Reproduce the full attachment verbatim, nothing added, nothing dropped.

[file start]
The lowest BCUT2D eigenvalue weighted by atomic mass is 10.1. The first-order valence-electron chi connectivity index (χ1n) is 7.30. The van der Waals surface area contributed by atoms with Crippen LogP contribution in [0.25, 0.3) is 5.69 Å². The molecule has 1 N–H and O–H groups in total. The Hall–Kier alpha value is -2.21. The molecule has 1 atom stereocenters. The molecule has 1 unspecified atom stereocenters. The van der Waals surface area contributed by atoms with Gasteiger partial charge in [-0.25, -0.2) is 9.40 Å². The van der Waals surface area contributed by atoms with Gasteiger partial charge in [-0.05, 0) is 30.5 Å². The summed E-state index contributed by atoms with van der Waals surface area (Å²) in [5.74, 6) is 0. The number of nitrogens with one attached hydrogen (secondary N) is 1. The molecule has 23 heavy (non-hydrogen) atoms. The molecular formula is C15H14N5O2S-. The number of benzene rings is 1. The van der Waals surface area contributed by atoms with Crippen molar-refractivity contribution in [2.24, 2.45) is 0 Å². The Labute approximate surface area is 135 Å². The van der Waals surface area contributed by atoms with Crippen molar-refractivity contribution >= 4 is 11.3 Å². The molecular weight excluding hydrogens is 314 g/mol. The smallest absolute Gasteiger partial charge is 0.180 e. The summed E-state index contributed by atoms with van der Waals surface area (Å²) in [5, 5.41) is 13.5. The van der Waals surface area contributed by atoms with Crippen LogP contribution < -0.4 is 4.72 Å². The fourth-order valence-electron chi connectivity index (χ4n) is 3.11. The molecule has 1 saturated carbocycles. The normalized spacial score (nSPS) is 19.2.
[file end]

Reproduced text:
The lowest BCUT2D eigenvalue weighted by atomic mass is 10.1. The first-order valence-electron chi connectivity index (χ1n) is 7.30. The van der Waals surface area contributed by atoms with Crippen LogP contribution in [0.25, 0.3) is 5.69 Å². The molecule has 1 N–H and O–H groups in total. The Hall–Kier alpha value is -2.21. The molecule has 1 atom stereocenters. The molecule has 1 unspecified atom stereocenters. The van der Waals surface area contributed by atoms with Gasteiger partial charge in [-0.25, -0.2) is 9.40 Å². The van der Waals surface area contributed by atoms with Gasteiger partial charge in [-0.05, 0) is 30.5 Å². The summed E-state index contributed by atoms with van der Waals surface area (Å²) in [5.74, 6) is 0. The number of nitrogens with one attached hydrogen (secondary N) is 1. The molecule has 23 heavy (non-hydrogen) atoms. The molecular formula is C15H14N5O2S-. The number of benzene rings is 1. The van der Waals surface area contributed by atoms with Crippen molar-refractivity contribution in [2.24, 2.45) is 0 Å². The Labute approximate surface area is 135 Å². The van der Waals surface area contributed by atoms with Crippen molar-refractivity contribution >= 4 is 11.3 Å². The molecular weight excluding hydrogens is 314 g/mol. The smallest absolute Gasteiger partial charge is 0.180 e. The summed E-state index contributed by atoms with van der Waals surface area (Å²) in [5, 5.41) is 13.5. The van der Waals surface area contributed by atoms with Crippen LogP contribution < -0.4 is 4.72 Å². The fourth-order valence-electron chi connectivity index (χ4n) is 3.11. The molecule has 1 saturated carbocycles. The normalized spacial score (nSPS) is 19.2.